Henderson suffered a traumatic brain injury in a motorcycle crash in 1984 while he was serving in the U.S. Army. As a result of the recurring migraine headaches, his fluctuating vision and the pain made it difficult to work a steady job.

As a result of his vision problems, Henderson – who worked in the early 1990s as both a jailer and a deputy – lost his driver’s license in 2001 and lost his job as an investigator with the Washington State Gambling Commission.

“Don Henderson is being prosecuted for not self-diagnosing his problems. Very few things you will do in your life are as important as this,” Prince told the jury. “Your decision will alter the course of his life and his family’s life.”

Henderson’s wife, Tamara, was placed on administrative leave from her 15-year job at the Bureau of Alcohol, Tobacco, Firearms and Explosives. She originally was charged with failing to report the theft of benefits by her husband, but prosecutors dismissed that case prior to her husband’s trial.

She testified that she didn’t know that the VA had provided the funds for the family’s Ford Focus or that her husband was receiving about $5,000 a month in disability payments from the two federal agencies.

Defense attorneys said Henderson filled out the paperwork listing his vision because that’s what a caseworker told him to do.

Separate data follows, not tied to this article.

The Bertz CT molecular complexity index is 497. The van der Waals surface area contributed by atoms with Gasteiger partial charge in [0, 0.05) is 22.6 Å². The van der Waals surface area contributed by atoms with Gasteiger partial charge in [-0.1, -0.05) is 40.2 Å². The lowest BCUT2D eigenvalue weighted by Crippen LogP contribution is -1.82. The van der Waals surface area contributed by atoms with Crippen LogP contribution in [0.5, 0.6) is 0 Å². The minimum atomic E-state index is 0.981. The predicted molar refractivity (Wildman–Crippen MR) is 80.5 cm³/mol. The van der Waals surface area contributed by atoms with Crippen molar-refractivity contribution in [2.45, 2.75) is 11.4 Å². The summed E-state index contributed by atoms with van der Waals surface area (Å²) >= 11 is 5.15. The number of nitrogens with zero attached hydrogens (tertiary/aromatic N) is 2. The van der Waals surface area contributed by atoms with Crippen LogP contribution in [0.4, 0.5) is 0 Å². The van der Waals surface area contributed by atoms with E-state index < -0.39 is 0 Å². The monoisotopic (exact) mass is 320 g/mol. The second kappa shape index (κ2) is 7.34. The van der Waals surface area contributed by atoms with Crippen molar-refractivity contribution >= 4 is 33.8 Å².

As for the videos showing Henderson edging his yard and walking more than 2 miles home from an eye exam without aid, Prince argued that receiving federal disability payments does not mean someone should stop being active.

“It’s the fundamental flaw in the government’s case, that someone with 20/400 vision can’t do these things,” Prince said. “A person who is disabled, we don’t expect them to be bedridden in their house … and try to do nothing at all.”

“The government doesn’t know what legally blind looks like. He’s not guilty of anything as charged,” Prince said.

He pointed to an eye exam in 2003 that showed his vision was 20/70.

“If you are faking, you do not go in and say you can read the 20/70 line,” Prince said.

Lister later countered: “That’s why we catch criminals. They are not always smart.”

Assistant U.S. Attorney Patrick Cashman pointed out that to qualify for Social Security benefits, Henderson would have had to have a vision problem that lasted 12 months and that changing vision problems should not have qualified him to receive money.

“This case is not about headaches. This case is not about the effects of prescription drugs on vision,” Cashman said.

“This case is about what the defendant said about his vision, nothing else.”

Prosecutors did not contest the 30 percent disability he received for his vision or the 50 percent disability Henderson received for his migraine headaches. But they said he began to make sure he got horrible eye exams as soon as he learned he could get more money if he was legally blind.

They allege that he improperly got a total of $311,000 from the VA and $376,000 from the Social Security Administration.

“The physical evidence of the defendant’s eyes did not change. But in 2002, the defendant learned he could make more money. Motivation to get more money is a huge thing,” Cashman said.

Reporter Nina Culver contributed to this report.